Nardi Simpson’s scorching debut novel Song of the Crocodile opens with the irony of a sign naming the small Australian country town of Darnmoor the “Gateway to Happiness”. The fly-through that follows will be familiar to anyone who has driven around regional Australia. Two main streets crossing at right angles with a war memorial at their crossroads, a bunch of shops, a pub, a court house and police station. And then out of town, past the rubbish tip and on the banks of the river is the “Campgrounds” – home to Aboriginal community, the first people, exiled to the fringes of the town. Song of the Crocodile starts somewhere in the 1960s and charts four generations of the Billymil family and their struggle against the culture that is trying to crush them.
When the book opens, matriarch Margaret has been fired from her sheet washing job at the local hospital, accused of a crime that she did not commit. Not long after that, her pregnant daughter Celie gives birth on the night her son-in-law is killed for being in the wrong place at the wrong time. The bulk of the story then focuses on Celie who has to make a life for herself and her daughter Mili who herself is not only the subject of long held prejudices that hold her back but of casual sexual violence and later Patrick, her son from that encounter. But Simpson also runs a parallel narrative which takes readers to the world of the spirits, the place that the dead go to watch over those left behind. But there is danger here too, and it comes in the form of the rapacious, destructive Crocodile spirit that is stirring under the river bed.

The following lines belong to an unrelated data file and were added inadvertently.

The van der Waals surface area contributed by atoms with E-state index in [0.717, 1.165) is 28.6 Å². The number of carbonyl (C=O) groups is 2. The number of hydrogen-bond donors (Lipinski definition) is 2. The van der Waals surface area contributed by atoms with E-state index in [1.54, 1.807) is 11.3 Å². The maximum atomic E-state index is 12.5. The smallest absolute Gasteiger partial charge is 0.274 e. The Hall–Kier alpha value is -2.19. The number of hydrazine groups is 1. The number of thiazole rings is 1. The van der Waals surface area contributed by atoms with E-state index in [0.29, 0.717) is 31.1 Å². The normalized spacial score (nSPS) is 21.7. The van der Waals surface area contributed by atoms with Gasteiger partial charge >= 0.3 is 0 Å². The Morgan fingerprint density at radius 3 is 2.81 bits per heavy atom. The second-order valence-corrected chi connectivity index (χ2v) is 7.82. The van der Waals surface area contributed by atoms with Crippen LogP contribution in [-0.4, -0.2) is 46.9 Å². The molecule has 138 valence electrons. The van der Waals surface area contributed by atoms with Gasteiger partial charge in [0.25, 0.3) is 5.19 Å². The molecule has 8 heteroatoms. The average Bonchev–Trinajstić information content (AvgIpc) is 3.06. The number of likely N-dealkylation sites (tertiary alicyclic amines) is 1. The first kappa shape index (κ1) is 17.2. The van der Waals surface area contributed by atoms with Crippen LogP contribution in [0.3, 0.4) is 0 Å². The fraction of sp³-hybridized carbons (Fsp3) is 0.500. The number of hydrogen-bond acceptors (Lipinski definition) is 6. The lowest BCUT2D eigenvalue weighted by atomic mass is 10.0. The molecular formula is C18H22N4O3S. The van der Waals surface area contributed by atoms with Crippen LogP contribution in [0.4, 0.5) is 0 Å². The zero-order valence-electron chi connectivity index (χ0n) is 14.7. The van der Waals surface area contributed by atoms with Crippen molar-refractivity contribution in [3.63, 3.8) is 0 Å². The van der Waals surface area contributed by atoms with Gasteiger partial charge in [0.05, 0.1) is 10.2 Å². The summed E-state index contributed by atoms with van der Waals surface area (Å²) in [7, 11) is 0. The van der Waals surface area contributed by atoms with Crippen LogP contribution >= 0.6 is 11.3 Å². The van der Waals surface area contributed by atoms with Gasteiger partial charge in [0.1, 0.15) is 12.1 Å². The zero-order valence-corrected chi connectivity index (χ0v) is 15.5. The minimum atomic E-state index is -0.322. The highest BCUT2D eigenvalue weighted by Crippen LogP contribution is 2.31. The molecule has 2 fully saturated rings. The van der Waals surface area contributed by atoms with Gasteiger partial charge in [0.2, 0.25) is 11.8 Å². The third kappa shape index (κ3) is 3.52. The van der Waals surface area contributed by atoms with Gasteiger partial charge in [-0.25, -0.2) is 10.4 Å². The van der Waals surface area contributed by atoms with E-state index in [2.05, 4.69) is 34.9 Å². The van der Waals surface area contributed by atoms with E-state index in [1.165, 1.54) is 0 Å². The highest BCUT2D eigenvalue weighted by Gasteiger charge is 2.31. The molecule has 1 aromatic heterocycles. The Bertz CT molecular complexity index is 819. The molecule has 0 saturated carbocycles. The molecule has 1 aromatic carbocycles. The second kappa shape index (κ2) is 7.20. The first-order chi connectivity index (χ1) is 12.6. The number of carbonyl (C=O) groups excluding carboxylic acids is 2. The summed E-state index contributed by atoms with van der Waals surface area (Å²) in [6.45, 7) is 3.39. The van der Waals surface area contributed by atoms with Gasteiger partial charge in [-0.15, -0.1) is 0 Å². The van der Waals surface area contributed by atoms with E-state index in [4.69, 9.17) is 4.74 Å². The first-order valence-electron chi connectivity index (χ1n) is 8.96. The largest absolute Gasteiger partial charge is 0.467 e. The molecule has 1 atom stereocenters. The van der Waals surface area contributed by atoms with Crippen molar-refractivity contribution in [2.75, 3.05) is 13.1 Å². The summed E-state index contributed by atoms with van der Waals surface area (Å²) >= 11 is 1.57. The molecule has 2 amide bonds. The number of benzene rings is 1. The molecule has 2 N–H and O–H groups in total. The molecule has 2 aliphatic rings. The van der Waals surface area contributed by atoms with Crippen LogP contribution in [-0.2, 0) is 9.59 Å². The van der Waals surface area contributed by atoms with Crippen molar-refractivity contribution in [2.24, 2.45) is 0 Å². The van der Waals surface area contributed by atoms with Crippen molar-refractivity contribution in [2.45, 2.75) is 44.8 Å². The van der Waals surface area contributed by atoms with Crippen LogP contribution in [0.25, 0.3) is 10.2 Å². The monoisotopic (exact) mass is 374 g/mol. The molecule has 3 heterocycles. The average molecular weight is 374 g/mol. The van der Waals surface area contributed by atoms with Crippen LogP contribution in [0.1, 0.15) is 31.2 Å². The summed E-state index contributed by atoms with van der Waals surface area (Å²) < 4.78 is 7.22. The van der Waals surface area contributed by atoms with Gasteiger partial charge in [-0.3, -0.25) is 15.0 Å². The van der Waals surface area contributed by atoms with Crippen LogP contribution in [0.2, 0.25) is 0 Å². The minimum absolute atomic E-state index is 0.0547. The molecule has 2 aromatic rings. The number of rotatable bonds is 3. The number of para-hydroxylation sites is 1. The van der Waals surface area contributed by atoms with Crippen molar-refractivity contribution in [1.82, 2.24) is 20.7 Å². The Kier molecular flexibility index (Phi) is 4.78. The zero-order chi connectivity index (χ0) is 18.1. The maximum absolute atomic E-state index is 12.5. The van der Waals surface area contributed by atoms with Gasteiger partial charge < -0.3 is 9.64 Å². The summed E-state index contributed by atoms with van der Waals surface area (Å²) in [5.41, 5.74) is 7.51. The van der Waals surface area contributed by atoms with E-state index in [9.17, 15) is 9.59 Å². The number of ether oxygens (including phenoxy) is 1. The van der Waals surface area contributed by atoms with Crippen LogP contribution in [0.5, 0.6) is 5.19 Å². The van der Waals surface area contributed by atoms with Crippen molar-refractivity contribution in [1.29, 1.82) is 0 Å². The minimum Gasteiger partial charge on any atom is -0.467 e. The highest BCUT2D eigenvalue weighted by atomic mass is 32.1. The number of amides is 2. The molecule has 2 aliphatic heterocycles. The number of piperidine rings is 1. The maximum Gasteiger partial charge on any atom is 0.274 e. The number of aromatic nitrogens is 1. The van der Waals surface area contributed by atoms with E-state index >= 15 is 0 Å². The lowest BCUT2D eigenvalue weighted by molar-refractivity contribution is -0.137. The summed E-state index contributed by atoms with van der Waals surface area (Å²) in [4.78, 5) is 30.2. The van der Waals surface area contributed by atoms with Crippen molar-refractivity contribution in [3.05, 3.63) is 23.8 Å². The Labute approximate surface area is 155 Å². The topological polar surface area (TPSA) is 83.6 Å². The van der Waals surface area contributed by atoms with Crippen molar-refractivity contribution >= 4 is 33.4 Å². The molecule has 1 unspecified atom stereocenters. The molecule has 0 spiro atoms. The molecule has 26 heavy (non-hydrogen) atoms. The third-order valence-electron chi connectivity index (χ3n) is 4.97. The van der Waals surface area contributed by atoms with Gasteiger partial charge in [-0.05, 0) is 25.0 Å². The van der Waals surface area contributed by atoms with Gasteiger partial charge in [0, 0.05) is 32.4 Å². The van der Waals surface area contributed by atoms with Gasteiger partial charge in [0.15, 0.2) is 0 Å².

Simpson’s sweeping novel captures the trials and struggle of Aboriginal communities in Australia in the second half of the Twentieth Century. Marginalised and discriminated against, then used as a workforce to destroy their own heritage and relocated when the town seeks to build a levee. The characters over time each represent a different relationship with the town community and with the authorities. While the protagonists are to some degree emblematic, Simpson infuses them with complex and individual personalities so that they never come across as archetypes or stereotypes. That said, the scope of this novel means that Simpson often skips quickly across the years at a fairly dizzying pace, leaving much of the detail behind to move to events that move the plot forward.
Song of the Crocodile is itself full of song and the Yuwaalaraay language of North West New South Wales. It presents an unsentimental but evocative view of the experience of Aboriginal communities and Aboriginal people, of the ongoing prejudice and the impacts of abuse and of inter-generational trauma. But rooted in the experiences of its protagonists, it also highlights the joy, the support and sense of community. Simpson grabs the reader’s attention from the her poetic but disturbing opening and keeps that attention throughout, delivering a heartfelt narrative that reveals worlds that have long been marginalised by mainstream Australia.